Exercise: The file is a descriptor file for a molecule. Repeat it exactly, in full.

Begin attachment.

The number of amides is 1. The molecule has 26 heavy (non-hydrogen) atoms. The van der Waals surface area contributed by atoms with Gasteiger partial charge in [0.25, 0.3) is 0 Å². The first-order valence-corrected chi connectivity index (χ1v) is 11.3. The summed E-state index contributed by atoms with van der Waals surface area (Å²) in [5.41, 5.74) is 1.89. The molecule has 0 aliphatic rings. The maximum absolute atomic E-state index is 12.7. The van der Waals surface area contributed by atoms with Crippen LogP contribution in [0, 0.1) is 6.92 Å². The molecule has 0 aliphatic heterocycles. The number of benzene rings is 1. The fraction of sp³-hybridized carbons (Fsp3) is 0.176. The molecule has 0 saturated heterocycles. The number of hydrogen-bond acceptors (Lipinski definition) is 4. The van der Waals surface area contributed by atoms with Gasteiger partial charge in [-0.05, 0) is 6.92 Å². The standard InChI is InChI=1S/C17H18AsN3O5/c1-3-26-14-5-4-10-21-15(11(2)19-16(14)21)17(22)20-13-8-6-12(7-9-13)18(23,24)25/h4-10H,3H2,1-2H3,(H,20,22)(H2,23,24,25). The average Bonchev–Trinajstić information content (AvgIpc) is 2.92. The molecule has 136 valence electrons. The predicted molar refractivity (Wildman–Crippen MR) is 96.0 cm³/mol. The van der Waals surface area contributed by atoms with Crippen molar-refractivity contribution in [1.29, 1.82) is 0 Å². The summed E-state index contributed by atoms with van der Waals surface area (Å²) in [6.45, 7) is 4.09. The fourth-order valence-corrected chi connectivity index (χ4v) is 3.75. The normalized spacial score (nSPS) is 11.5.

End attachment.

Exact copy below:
The number of amides is 1. The molecule has 26 heavy (non-hydrogen) atoms. The van der Waals surface area contributed by atoms with Gasteiger partial charge in [0.25, 0.3) is 0 Å². The first-order valence-corrected chi connectivity index (χ1v) is 11.3. The summed E-state index contributed by atoms with van der Waals surface area (Å²) in [5.41, 5.74) is 1.89. The molecule has 0 aliphatic rings. The maximum absolute atomic E-state index is 12.7. The van der Waals surface area contributed by atoms with Crippen LogP contribution in [0, 0.1) is 6.92 Å². The molecule has 0 aliphatic heterocycles. The number of benzene rings is 1. The fraction of sp³-hybridized carbons (Fsp3) is 0.176. The molecule has 0 saturated heterocycles. The number of hydrogen-bond acceptors (Lipinski definition) is 4. The van der Waals surface area contributed by atoms with Gasteiger partial charge in [-0.05, 0) is 6.92 Å². The standard InChI is InChI=1S/C17H18AsN3O5/c1-3-26-14-5-4-10-21-15(11(2)19-16(14)21)17(22)20-13-8-6-12(7-9-13)18(23,24)25/h4-10H,3H2,1-2H3,(H,20,22)(H2,23,24,25). The average Bonchev–Trinajstić information content (AvgIpc) is 2.92. The molecule has 136 valence electrons. The predicted molar refractivity (Wildman–Crippen MR) is 96.0 cm³/mol. The van der Waals surface area contributed by atoms with Crippen molar-refractivity contribution in [1.29, 1.82) is 0 Å². The summed E-state index contributed by atoms with van der Waals surface area (Å²) in [6.45, 7) is 4.09. The fourth-order valence-corrected chi connectivity index (χ4v) is 3.75. The normalized spacial score (nSPS) is 11.5.